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Supreme Court dismisses women's class action lawsuit against Wal-Mart

The Supreme Court decision, seen as a victory for Wal-Mart and corporate America, makes it more difficult for employees to join together in a common lawsuit unless they are able to identify a common injury.

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Justice Ginsburg and her fellow dissenters joined the second part of Scalia’s decision, holding that the Wal-Mart women’s claims for back pay should not have been approved for class-wide litigation.

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In discrimination cases seeking back pay, an employer has the right to raise individual affirmative defenses on a case-by-case basis to attempt to demonstrate that each challenged employment action was taken for legitimate reasons.

“The court of appeals believed that it was possible to replace such proceedings with Trial by Formula,” Scalia wrote. “We disapprove of that novel project,” he said.

Under an approach upheld by the lower courts, a sample set of class members would be selected to have their claims of discrimination and eligibility for back pay scrutinized. The percentage of claims determined to be valid would then be applied to the entire million-member class. With no further individualized proceedings, the amount the company would have been ordered to pay would have been determined by the number of valid claims multiplied by the average back pay award.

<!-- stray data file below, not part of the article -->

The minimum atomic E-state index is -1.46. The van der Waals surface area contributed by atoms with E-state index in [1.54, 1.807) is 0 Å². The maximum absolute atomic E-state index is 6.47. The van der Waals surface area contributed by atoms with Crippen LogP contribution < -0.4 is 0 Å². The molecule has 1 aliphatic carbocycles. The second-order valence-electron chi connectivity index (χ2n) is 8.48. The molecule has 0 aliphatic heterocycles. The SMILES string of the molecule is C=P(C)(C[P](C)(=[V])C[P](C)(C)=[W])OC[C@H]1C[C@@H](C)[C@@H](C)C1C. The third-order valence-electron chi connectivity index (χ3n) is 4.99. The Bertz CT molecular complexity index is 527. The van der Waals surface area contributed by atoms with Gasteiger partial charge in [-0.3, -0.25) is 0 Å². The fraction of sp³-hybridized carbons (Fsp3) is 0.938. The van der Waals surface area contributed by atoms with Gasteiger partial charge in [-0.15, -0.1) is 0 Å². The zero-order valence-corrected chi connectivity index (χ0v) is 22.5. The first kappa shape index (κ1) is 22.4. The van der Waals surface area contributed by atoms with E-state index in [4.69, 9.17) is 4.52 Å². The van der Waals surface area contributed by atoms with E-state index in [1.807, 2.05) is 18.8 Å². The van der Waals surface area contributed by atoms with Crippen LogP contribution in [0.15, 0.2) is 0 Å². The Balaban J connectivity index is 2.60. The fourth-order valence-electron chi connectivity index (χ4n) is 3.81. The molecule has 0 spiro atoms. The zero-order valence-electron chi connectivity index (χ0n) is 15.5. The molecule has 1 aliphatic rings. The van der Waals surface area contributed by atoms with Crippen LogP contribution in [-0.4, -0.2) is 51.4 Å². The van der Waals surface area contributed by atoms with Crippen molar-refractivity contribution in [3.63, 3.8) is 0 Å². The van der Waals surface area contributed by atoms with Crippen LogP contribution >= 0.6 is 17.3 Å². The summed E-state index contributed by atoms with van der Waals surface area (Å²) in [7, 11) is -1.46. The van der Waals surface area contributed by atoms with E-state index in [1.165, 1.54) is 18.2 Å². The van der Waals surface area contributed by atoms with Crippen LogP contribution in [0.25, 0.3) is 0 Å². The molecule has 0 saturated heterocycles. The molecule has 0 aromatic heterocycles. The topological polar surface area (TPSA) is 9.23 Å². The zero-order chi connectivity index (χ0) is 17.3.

In striking down that approach, Scalia said: “A class cannot be certified on the premise that Wal-Mart will not be entitled to litigate its statutory defenses to individual claims.”

The case stems from a 2001 lawsuit filed by three named employees on behalf of all current and former women who worked at Wal-Mart since December 1998.

The suit charged that women at Wal-Mart received lower pay and were promoted less often then men in comparable positions. It claimed that despite a corporate-wide policy prohibiting gender discrimination, the company allowed managers at the regional and local levels significant discretion in hiring and promotion. It also alleged that Wal-Mart maintained a corporate culture that fostered gender stereotyping.

At issue in the Supreme Court appeal was whether the lower court had properly certified the massive lawsuit as an appropriate case for a class action. Under court rules, class action lawsuits must satisfy certain requirements to prevent lawyers from attempting to use that form of litigation to by-pass due process safeguards in the civil justice system.

Class action lawsuits are justified in cases involving numerous individuals who have suffered a common injury that can be adequately represented in court by a few typical plaintiffs.

Patterns of discrimination

Lawyers for Wal-Mart argued that the number of potential plaintiffs in the class was too large to permit the corporation to adequately defend itself from charges that virtually every female employee faced illegal discrimination. The company’s lawyers said employment decisions were not uniform across the company, with significant differences from region to region, store to store, and supervisor to supervisor.

The lawyer representing the female workers, Brad Seligman of Berkeley, Calif., has said the class action suit was warranted because Wal-Mart operated a centralized management system. A statistical analysis found patterns of discrimination were consistent across 41 regions, he said.

Voting with Scalia, were Chief Justice John Roberts, and Justices Anthony Kennedy, Clarence Thomas, and Samuel Alito.

Joining Justice Ginsburg in her dissent were Justices Stephen Breyer, Sonia Sotomayor, and Elena Kagan.

The case is Wal-Mart v. Dukes (10-277).


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